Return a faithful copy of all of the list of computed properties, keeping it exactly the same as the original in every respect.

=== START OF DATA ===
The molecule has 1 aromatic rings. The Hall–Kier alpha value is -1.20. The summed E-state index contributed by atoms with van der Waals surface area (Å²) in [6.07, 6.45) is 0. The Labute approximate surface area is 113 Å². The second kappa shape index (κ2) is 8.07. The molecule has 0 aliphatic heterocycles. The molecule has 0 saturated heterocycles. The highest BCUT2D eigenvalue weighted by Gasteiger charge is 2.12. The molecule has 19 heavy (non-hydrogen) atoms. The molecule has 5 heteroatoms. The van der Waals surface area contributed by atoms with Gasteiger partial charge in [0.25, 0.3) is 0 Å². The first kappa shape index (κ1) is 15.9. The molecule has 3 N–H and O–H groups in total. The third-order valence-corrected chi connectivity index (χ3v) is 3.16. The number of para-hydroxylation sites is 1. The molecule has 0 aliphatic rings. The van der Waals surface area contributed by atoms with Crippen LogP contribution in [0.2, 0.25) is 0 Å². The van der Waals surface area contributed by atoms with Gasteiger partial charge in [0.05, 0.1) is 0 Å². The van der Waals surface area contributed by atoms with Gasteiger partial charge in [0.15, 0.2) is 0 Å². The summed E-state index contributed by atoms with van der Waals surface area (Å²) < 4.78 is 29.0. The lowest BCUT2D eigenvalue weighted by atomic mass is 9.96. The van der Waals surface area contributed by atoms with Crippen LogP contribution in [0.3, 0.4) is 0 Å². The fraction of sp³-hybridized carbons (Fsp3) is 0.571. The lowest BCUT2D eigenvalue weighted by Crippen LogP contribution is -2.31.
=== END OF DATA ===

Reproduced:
The molecule has 1 aromatic rings. The Hall–Kier alpha value is -1.20. The summed E-state index contributed by atoms with van der Waals surface area (Å²) in [6.07, 6.45) is 0. The Labute approximate surface area is 113 Å². The second kappa shape index (κ2) is 8.07. The molecule has 0 aliphatic heterocycles. The molecule has 0 saturated heterocycles. The highest BCUT2D eigenvalue weighted by Gasteiger charge is 2.12. The molecule has 19 heavy (non-hydrogen) atoms. The molecule has 5 heteroatoms. The van der Waals surface area contributed by atoms with Gasteiger partial charge in [0.25, 0.3) is 0 Å². The first kappa shape index (κ1) is 15.9. The molecule has 3 N–H and O–H groups in total. The third-order valence-corrected chi connectivity index (χ3v) is 3.16. The number of para-hydroxylation sites is 1. The molecule has 0 aliphatic rings. The van der Waals surface area contributed by atoms with Crippen LogP contribution in [0.2, 0.25) is 0 Å². The van der Waals surface area contributed by atoms with Gasteiger partial charge in [0.05, 0.1) is 0 Å². The van der Waals surface area contributed by atoms with Gasteiger partial charge in [0.15, 0.2) is 0 Å². The summed E-state index contributed by atoms with van der Waals surface area (Å²) < 4.78 is 29.0. The lowest BCUT2D eigenvalue weighted by atomic mass is 9.96. The van der Waals surface area contributed by atoms with Crippen LogP contribution in [0.3, 0.4) is 0 Å². The fraction of sp³-hybridized carbons (Fsp3) is 0.571. The lowest BCUT2D eigenvalue weighted by Crippen LogP contribution is -2.31.